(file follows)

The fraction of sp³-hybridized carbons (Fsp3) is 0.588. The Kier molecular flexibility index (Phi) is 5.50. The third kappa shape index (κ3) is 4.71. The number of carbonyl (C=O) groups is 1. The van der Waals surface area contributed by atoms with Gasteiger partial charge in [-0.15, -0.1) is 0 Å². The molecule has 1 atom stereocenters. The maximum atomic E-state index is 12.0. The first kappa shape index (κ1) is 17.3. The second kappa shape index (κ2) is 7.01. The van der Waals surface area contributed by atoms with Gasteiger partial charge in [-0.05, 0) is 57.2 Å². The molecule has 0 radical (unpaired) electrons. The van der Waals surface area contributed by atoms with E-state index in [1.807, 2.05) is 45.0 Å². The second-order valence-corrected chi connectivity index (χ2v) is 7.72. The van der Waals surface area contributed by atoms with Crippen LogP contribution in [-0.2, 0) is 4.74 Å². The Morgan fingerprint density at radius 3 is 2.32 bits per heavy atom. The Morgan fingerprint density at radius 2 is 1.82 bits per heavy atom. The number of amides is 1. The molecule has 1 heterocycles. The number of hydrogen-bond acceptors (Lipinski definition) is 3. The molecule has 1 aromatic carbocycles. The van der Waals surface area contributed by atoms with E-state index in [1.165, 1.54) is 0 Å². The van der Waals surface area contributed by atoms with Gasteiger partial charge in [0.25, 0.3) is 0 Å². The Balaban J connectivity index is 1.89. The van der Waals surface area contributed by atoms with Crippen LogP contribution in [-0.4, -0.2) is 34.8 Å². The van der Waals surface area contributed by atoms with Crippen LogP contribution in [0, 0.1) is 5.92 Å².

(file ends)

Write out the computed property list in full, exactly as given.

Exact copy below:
The fraction of sp³-hybridized carbons (Fsp3) is 0.588. The Kier molecular flexibility index (Phi) is 5.50. The third kappa shape index (κ3) is 4.71. The number of carbonyl (C=O) groups is 1. The van der Waals surface area contributed by atoms with Gasteiger partial charge in [-0.15, -0.1) is 0 Å². The molecule has 1 atom stereocenters. The maximum atomic E-state index is 12.0. The first kappa shape index (κ1) is 17.3. The second kappa shape index (κ2) is 7.01. The van der Waals surface area contributed by atoms with Gasteiger partial charge in [-0.05, 0) is 57.2 Å². The molecule has 0 radical (unpaired) electrons. The van der Waals surface area contributed by atoms with E-state index in [1.807, 2.05) is 45.0 Å². The second-order valence-corrected chi connectivity index (χ2v) is 7.72. The van der Waals surface area contributed by atoms with Crippen LogP contribution in [-0.2, 0) is 4.74 Å². The Morgan fingerprint density at radius 3 is 2.32 bits per heavy atom. The Morgan fingerprint density at radius 2 is 1.82 bits per heavy atom. The number of amides is 1. The molecule has 1 heterocycles. The number of hydrogen-bond acceptors (Lipinski definition) is 3. The molecule has 1 aromatic carbocycles. The van der Waals surface area contributed by atoms with E-state index in [1.165, 1.54) is 0 Å². The van der Waals surface area contributed by atoms with Gasteiger partial charge in [0.25, 0.3) is 0 Å². The Balaban J connectivity index is 1.89. The van der Waals surface area contributed by atoms with Crippen LogP contribution in [-0.4, -0.2) is 34.8 Å². The van der Waals surface area contributed by atoms with Crippen LogP contribution in [0, 0.1) is 5.92 Å².